WomensDayQuoteThe following piece is part of our ‘Women Around the World Inspiring Change’ blog series that will run until Mother’s Day 2014. We started with a women’s group in Nogales, Mexico Hogar de Esperanza y Paz/Home of Hope and Peace (HEPAC).

Our next post, titled, Women’s Equality and Food Sovereignty: Solutions Found in Chiapas, Mexico, featured Global Exchange’s 2014 International Human Rights Award honoree, María Estela Barco Huerta, an incredible leader of DESMI (Desarrollo Económico Social de los Mexicanos Indígenas), based in Chiapas, Mexico.

This third post highlights a partnership between the Fair Trade company, Equal Exchange, and women in the 10 primary societies of Gumutindo Coffee Co-op in Uganda.


GX_MomGoMThis Mother’s Day, Global Exchange has teamed up with Equal Exchange with a great box of gifts to show your mom, or any mom, some Fair Trade love. By setting her up with at Global Exchange gift of membership for a year, we’ll also send out:

  • a Putumayo “Women of the World” music CD;
  • a dark chocolate with caramel crunch and sea salt bar from Equal Exchange (3.5 oz);
  • a stylish, handmade tagua seed necklace from a women’s Fair Trade cooperative in Colombia; and
  • a tin of Proud Mama Coffee from Equal Exchange (14 oz.)

And this tin of Proud Mama coffee has a story …

When Beth Ann Caspersen from Equal Exchange explains it, she genuinely sounds like she didn’t know what she was getting in to when she returned from her first trip to Uganda in 2010. Working with Equal Exchange, which supports small farmers around the world by participating in the Fair Trade system, she traveled to Mount Elgon to meet with growers who cultivate for various blends of Equal Exchange coffee, including Proud Mama.


When she returned to the United States, she began to brainstorm about how Equal Exchange could deepen the impact of Fair Trade and support a project that would draw on the existing structures the women were working with, and would be meaningful to family life and sustainable for the community in the long run.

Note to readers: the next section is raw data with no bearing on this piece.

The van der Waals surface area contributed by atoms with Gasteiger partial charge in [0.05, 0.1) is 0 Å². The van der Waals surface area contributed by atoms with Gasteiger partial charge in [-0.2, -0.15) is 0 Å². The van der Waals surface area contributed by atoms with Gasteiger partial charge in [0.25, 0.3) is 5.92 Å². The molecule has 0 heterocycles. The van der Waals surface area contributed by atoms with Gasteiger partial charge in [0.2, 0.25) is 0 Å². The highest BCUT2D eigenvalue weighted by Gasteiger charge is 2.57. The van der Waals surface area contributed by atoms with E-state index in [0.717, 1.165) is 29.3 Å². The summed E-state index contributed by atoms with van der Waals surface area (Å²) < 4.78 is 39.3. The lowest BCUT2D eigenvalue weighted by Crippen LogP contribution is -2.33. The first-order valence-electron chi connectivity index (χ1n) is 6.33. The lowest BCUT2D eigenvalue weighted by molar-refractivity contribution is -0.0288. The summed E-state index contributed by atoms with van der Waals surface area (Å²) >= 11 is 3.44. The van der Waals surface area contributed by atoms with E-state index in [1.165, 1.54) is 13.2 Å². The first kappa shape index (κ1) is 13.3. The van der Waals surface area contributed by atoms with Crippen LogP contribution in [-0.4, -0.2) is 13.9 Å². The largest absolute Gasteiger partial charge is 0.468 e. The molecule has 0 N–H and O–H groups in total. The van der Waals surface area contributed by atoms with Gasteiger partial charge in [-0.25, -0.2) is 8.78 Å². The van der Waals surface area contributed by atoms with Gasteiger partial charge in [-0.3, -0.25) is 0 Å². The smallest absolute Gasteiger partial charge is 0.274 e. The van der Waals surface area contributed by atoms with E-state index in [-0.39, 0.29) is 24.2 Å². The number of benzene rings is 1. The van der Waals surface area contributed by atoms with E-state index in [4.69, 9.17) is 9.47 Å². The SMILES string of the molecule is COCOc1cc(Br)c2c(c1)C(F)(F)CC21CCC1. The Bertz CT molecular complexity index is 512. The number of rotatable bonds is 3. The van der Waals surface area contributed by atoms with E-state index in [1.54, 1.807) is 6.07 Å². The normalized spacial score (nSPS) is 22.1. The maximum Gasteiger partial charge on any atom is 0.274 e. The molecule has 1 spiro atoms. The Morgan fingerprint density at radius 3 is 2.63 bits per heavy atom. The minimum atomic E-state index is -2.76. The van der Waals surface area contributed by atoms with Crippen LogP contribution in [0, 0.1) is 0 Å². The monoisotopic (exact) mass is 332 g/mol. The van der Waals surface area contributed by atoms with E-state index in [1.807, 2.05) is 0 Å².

She reflected that while spending time with the women, she noticed:

“[T]hat as the primary caretakers in these villages, the women spend a lot time in the kitchen. As is the tradition in Uganda, the kitchen is an enclosed space that usually lacks light or ventilation. Picture a small fire in the corner of a room that is filled with smoke. It is a difficult place to prepare food for the family; the smoke burns your eyes, fills your lungs and makes it a very unattractive place to work, let alone spend time with your family. Each fire can accommodate only one pot, sometimes two, but to manage both and keep the meal moving is difficult and time consuming.”

img_1481And so began The Stove Project. Starting quickly with the small sum of $4,000 and working with the community and advisors, a small, but focused, project got off the ground to immediately improve health and provide skills training for leaders of the women’s groups, by building energy-efficient stoves in 50 homes in two different communities.

The Stove Project is not just simple one-way charity. In line with Fair Trade principles, the new stoves are more than just a tool for the kitchen. Already, Beth Ann has seen three substantial impacts beyond the hopes of helping women in Mount Elgon.

  • The new stoves have reduced the amount of firewood necessary to cook by 50 percent, meaning household savings have gone up, meaning more support for other needs.
  • The new stoves are a time saver – multiple dishes can be cooked at the same time. For example, women have said that water for tea boils water faster, which means more time to enjoy a break.
  • The new stoves provide a smoke-free and warmer environment that is safer for everyone. With the design addition of a metal pipe that filters the smoke out of the house family members spend more time together in the warm kitchens.